21 June 2016
More research needed on whether incentives improve TB detection and therapy
Cape Town | Findings from a Cochrane systematic review conducted by the South African Medical Research Council (SAMRC) suggest that financial incentives may be an effective tool in the fight against tuberculosis but more research is required to evaluate effects on long-term outcomes.
The review, conducted by Cochrane South Africa which is a research unit of the SAMRC, asked whether providing money, vouchers or food to people with tuberculosis increased the number of people who attended clinic appointments and completed treatment. Given the growth of antibiotic resistance tuberculosis over the last decade, ensuring effective treatment has become a public health priority.
Tuberculosis remains largely a disease of poverty, where overcrowding and undernutrition facilitate the spread of the disease from person-to-person. Indeed, tuberculosis can also exacerbate poverty by placing a substantial financial burden on patients even where drugs are given free. Patients are often required to attend multiple clinic appointments, incurring travel costs and time off from work. Patients are then left with difficult choices to make as they choose between providing for their families or completing their treatment. Consequently, there has been public health and research interest in the use of financial interventions to offset the costs of treatment and incentivize patients to attend their appointments.
“We found some evidence that cash incentives, in particular, improved once-off clinic re-attendance” says Principal Author of the Cochrane Review Dr Elizabeth Lutge. “But more research is urgently needed to look at the potential long-term effects”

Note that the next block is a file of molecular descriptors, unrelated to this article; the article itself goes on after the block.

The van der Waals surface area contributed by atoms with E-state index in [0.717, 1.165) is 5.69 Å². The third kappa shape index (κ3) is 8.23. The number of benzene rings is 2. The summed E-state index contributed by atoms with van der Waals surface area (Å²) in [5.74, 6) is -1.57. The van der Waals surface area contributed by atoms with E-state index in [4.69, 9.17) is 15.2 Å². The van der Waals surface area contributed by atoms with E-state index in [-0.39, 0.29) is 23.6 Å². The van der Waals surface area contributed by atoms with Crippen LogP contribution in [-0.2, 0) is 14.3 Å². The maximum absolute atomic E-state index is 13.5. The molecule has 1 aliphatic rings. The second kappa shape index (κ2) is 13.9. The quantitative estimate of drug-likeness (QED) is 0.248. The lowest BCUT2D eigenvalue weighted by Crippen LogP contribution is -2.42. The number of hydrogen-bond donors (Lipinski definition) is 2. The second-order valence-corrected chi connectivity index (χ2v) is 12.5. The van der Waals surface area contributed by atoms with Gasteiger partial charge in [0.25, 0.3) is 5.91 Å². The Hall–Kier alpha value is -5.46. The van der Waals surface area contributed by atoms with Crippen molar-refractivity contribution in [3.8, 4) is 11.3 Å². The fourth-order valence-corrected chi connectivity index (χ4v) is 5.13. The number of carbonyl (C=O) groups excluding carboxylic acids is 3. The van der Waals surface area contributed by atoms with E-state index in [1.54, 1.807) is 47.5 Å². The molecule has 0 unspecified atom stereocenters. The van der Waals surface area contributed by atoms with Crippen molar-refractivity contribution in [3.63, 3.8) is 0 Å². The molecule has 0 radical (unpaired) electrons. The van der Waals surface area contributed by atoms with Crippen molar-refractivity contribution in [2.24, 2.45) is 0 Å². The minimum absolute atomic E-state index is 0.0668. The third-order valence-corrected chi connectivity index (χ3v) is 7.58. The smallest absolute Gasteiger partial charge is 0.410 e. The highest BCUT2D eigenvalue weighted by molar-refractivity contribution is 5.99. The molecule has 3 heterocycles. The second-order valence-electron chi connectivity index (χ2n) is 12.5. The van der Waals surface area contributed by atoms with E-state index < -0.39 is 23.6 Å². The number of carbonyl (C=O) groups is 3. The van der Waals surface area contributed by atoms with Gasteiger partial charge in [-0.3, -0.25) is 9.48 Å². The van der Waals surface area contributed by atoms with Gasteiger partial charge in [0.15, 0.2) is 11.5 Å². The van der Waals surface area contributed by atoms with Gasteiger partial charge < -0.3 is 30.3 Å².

“We only found two studies which had looked at the long-term effects of financial incentives, and the findings were interesting but inconclusive” she continued.
“In East Timor, a free daily hot-meal was used as an incentive but not well received by the population due to the inconvenience of attending the clinic at midday. In addition, conflict in the area affected clinic attendance and therefore participation in the trial. In the second trial, the nurses distributing the vouchers chose to "ration" their distribution among eligible patients and consequently decreased the power of this trial to detect a statistically significant result.
Cochrane South Africa conducts systematic reviews that aim to enhance evidence-informed health policy and practice for South Africa, the African region and internationally. Its current research focus areas include nutrition and food systems; infectious diseases; immunisation; and, clinical guideline development and implementation in South African primary care.
“Research focusing on adherence is crucial in a South African context where patients’ failure to adhere to treatment schedules plays a major role in the overall mismanagement of curable diseases such as TB,” Dr Lutge adds. “We have to find the most innovative mechanisms to manage treatment adherence.”
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